20 April 2010

High Pass Filter Effect

This technique has been written about a number of times, not least by Strobist, but I thought I’d see how it works on this rhino rather than a person and what happens if you mess around with it a little.

I use the GIMP for post processing my photos, and by default it doesn’t have a high pass filter. So the first thing to do is to head to the GIMP plugin repository to get one. On Windows put the .scm file in “C:\Documents and Settings\Your User Name.gimp-2.6\scripts” On OSX put the .scm file in “~/Library/Application Support/Gimp/scripts”

If all went well you should now have a “High Pass Filter” entry under Filters > Generic.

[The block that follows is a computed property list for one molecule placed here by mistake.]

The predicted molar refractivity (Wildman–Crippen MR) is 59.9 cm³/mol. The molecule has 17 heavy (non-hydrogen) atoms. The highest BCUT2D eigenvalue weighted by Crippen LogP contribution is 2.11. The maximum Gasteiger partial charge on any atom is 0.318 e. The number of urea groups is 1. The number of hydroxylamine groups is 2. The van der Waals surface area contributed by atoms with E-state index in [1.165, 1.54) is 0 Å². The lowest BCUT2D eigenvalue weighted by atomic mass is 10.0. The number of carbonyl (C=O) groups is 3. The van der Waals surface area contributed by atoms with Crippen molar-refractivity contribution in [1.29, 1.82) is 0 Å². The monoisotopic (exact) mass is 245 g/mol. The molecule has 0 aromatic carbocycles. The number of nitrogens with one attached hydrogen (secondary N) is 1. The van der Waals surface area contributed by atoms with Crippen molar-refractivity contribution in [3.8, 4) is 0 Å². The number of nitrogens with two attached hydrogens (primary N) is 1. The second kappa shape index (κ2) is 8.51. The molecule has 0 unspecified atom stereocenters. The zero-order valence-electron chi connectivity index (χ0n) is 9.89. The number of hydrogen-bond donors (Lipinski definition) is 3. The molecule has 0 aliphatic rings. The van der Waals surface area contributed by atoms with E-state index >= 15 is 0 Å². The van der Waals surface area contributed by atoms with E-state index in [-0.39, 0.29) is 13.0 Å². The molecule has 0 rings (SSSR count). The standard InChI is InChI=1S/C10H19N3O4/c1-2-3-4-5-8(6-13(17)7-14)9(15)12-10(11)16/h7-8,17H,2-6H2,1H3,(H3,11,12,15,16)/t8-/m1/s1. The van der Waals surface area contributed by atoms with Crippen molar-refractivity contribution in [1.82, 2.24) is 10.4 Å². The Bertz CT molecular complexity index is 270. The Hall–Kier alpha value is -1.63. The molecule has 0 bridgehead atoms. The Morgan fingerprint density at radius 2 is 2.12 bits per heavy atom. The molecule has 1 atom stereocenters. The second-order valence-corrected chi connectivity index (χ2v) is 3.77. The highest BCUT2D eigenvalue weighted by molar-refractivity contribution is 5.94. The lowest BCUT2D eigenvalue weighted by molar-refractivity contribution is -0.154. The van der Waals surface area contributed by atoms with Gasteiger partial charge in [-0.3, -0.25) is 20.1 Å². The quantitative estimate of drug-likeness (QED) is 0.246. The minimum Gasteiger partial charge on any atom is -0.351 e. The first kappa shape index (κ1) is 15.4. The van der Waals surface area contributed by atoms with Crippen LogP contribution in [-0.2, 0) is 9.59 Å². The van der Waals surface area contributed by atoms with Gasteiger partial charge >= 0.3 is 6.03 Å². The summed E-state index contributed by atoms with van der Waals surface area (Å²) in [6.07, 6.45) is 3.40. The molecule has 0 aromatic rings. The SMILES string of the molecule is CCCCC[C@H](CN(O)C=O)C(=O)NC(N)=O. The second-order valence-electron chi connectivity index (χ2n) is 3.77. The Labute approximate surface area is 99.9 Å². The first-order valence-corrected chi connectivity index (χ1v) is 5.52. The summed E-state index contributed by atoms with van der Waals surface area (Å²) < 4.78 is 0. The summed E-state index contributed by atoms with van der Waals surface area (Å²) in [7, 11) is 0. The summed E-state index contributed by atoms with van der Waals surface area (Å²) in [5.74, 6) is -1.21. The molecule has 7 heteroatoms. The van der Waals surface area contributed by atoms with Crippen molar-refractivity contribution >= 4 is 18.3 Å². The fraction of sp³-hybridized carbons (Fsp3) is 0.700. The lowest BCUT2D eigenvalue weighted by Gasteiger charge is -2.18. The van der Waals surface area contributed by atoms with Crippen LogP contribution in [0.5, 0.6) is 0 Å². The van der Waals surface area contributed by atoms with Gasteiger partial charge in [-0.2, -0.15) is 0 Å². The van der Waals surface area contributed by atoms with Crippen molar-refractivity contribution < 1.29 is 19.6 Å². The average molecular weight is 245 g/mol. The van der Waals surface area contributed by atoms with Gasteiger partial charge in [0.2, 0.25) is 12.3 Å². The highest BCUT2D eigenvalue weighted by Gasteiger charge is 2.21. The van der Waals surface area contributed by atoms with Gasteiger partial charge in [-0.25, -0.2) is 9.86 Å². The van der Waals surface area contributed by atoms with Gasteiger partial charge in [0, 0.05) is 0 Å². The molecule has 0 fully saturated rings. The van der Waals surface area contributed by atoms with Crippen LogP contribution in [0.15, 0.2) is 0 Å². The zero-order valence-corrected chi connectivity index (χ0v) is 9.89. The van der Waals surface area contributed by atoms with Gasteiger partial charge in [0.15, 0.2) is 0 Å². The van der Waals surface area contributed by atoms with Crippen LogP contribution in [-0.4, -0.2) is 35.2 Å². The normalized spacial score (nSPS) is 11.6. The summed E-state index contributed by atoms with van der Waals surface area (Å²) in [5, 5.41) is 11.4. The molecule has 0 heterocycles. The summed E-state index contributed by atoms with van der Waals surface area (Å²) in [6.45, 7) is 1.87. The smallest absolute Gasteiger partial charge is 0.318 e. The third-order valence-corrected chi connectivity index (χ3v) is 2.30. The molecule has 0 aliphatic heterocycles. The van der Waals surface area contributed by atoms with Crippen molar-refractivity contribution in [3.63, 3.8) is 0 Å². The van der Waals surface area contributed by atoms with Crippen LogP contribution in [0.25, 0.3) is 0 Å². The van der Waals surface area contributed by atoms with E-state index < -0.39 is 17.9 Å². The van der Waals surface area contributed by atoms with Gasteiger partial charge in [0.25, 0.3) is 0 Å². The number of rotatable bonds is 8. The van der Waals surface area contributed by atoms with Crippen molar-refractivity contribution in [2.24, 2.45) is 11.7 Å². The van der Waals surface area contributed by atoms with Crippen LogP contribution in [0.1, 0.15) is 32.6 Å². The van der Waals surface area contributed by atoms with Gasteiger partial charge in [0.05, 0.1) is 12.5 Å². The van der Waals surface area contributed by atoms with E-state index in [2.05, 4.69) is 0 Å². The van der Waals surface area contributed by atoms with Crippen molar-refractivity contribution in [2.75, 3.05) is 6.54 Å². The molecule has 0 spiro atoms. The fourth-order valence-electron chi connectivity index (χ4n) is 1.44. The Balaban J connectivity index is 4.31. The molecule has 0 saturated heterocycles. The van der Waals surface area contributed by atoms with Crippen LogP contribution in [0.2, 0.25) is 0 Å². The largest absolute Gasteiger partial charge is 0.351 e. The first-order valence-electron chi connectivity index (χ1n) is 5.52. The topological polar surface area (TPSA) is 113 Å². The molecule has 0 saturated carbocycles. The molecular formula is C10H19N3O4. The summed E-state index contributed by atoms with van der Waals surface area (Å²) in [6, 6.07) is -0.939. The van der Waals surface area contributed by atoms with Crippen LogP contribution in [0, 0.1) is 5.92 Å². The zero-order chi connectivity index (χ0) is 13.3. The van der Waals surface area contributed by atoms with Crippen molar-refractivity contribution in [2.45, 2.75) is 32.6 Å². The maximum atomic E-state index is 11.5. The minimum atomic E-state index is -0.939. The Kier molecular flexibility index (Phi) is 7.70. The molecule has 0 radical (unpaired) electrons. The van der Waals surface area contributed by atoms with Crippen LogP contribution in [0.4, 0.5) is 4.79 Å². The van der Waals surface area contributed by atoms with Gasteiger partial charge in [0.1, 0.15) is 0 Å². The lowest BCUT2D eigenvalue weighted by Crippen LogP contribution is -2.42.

Now we’re all set, so: Open up the photo you’re going to work on Select Filters > Generic > High Pass Filter I’m working on a picture that’s about 800 pixels wide so in the dialogue I chose:

Filter radius: 16
Contrast Adjust: 0
Mode: Greyscale
Keep original layer: Checked

Other values will also work (see below for what happens) but a radius of about 1/50th of the image width is a good place to start.

Change the layer mode on the new grey layer to Hard Light Tweak the opacity of the layer to taste

The image below has had a different setting applied to each quarter for comparison.

and the original again for comparison:

My favourite here is the radius 16 contrast 0 section. Adding extra contrast to the high pass layer adds contrast to the final image, bleaching out some of the colour. Increasing the radius seems to emphasise larger features turning the effect from a subtleish sharpening effect to something actually affecting the image more obviously.